The diverse and multi-generational artists have established the second-oldest professional Equity Ensemble theater in Chicago. The 37-member Ensemble has 530+ combined years of collaboration on stage. As of 2016, the theater and artists received 186 Joseph Jefferson Awards and nominations that celebrate excellence in Chicago theater and over 31 Black Theatre Alliance Awards. The artists are honored with Pulitzer Prize nominations, Academy Awards, Golden Globe Awards, Emmy Awards and numerous other accolades.
The American Blues Theater Ensemble includes all four Founders Ed Blatchford, Rick Cleveland, James Leaming, and William Payne with Dawn Bach, Matthew Brumlow, Manny Buckley, Kate Buddeke, Sarah Burnham, Dara Cameron, Casey Campbell, Darren Canady, Brian Claggett, Dennis Cockrum, Austin Cook, Laura Coover, Ian Paul Custer, Lauri Dahl, Joe Foust, Cheryl Graeff, Marty Higginbotham, Jaclyn Holsey, Lindsay Jones, Nambi E. Kelley, Kevin R. Kelly, Steve Key, Ed Kross, Warren Levon, Michael Mahler, Heather Meyers, John Mohrlein, Christopher J. Neville, Suzanne Petri, Carmen Roman, Editha Rosario, Sarah E. Ross, and Gwendolyn Whiteside.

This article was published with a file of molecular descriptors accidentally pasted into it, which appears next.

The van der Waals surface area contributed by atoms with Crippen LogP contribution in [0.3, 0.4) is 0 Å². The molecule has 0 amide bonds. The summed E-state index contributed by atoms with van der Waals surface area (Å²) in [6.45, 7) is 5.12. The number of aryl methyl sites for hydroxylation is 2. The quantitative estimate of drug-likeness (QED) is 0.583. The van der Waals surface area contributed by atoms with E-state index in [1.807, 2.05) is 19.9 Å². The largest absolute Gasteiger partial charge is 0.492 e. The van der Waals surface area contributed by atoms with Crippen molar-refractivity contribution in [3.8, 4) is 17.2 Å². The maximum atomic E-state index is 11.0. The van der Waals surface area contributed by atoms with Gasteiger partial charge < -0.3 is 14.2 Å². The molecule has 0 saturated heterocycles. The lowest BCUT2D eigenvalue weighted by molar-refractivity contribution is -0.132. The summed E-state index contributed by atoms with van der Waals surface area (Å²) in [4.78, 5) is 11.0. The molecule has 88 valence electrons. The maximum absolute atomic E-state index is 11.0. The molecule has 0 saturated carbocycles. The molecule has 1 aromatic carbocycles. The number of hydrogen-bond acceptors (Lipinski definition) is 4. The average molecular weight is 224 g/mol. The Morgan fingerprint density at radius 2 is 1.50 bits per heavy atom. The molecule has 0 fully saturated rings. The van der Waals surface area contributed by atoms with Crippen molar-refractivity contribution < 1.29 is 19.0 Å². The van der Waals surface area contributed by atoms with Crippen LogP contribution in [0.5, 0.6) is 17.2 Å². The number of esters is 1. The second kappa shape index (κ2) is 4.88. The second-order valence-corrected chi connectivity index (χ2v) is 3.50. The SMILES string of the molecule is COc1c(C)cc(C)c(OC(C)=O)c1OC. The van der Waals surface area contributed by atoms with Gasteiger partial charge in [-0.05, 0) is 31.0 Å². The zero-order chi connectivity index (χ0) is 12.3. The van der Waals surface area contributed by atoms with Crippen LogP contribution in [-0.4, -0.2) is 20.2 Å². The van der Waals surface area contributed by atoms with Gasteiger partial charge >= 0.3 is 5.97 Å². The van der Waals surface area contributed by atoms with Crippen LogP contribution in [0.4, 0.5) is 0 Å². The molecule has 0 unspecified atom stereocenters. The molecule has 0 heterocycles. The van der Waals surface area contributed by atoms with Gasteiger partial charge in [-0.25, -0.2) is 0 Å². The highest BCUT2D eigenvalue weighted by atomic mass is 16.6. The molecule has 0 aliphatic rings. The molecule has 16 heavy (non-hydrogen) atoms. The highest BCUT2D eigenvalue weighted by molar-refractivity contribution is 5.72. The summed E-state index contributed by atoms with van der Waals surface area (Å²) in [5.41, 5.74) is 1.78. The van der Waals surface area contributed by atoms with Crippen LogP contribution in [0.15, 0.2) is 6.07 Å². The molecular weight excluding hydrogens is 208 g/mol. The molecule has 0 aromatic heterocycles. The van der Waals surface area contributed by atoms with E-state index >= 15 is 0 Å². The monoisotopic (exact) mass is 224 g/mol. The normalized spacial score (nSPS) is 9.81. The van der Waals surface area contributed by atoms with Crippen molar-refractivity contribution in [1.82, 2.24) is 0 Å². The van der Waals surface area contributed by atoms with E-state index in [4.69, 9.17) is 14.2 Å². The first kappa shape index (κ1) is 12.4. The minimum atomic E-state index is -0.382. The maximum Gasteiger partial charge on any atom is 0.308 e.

American Blues Theater programs and activities are made possible, in part by funding by The MacArthur Funds for Arts & Culture at Prince, the Shubert Foundation, The Chicago Community Trust, SMART Growth Grant, Gaylord & Dorothy Donnelley Foundation, the Illinois Arts Council Agency, Anixter Foundation, Actors’ Equity Foundation, and the Chip Pringle Fund. ComEd is the Season Lighting Sponsor.
Last year the Chicago theatre community lost a major piece of its landscape. Longtime American Theater Company artistic director PJ Paparelli died abruptly before solidifying the company's thirty-first season. It's almost ironic that a man responsible for bringing so many uncomfortably topical dramas to the Chicago stage had such a soft spot for "Xanadu." As a tribute to the late Paparelli, ATC concludes their thirty-first season with this campy roller disco musical.
For most, "Xanadu" is among the worst movies ever made. In 1980, still riding high on her "Grease" fame, Olivia Newton John was cast as Zeus' favorite muse sent to Venice Beach, California to help struggling street artist Sonny Malone achieve his destiny of opening a roller disco. The film also featured an aged Gene Kelly. Though the movie was an overwhelming flop, the soundtrack by Electric Light Orchestra and John Fahrer was a huge hit.